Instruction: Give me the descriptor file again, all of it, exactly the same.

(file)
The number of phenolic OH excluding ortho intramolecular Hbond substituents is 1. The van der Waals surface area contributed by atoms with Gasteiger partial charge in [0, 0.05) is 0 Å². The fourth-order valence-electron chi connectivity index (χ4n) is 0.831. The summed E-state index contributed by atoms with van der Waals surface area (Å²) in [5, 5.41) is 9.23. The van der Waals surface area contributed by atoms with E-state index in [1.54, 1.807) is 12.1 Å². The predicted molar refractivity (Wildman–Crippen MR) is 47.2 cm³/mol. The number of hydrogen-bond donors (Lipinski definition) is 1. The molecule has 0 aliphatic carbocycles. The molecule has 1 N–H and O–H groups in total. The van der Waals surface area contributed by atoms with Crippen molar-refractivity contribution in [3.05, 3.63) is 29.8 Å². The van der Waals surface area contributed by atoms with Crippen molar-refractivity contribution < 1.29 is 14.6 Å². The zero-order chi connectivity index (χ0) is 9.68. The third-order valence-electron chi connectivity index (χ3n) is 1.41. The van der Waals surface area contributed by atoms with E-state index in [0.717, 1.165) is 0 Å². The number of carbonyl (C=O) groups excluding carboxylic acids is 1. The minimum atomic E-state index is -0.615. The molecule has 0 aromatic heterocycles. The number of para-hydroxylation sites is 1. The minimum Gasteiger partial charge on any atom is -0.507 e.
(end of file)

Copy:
The number of phenolic OH excluding ortho intramolecular Hbond substituents is 1. The van der Waals surface area contributed by atoms with Gasteiger partial charge in [0, 0.05) is 0 Å². The fourth-order valence-electron chi connectivity index (χ4n) is 0.831. The summed E-state index contributed by atoms with van der Waals surface area (Å²) in [5, 5.41) is 9.23. The van der Waals surface area contributed by atoms with E-state index in [1.54, 1.807) is 12.1 Å². The predicted molar refractivity (Wildman–Crippen MR) is 47.2 cm³/mol. The number of hydrogen-bond donors (Lipinski definition) is 1. The molecule has 0 aliphatic carbocycles. The molecule has 1 N–H and O–H groups in total. The van der Waals surface area contributed by atoms with Crippen molar-refractivity contribution in [3.05, 3.63) is 29.8 Å². The van der Waals surface area contributed by atoms with Crippen molar-refractivity contribution < 1.29 is 14.6 Å². The zero-order chi connectivity index (χ0) is 9.68. The third-order valence-electron chi connectivity index (χ3n) is 1.41. The van der Waals surface area contributed by atoms with E-state index in [0.717, 1.165) is 0 Å². The number of carbonyl (C=O) groups excluding carboxylic acids is 1. The minimum atomic E-state index is -0.615. The molecule has 0 aromatic heterocycles. The number of para-hydroxylation sites is 1. The minimum Gasteiger partial charge on any atom is -0.507 e.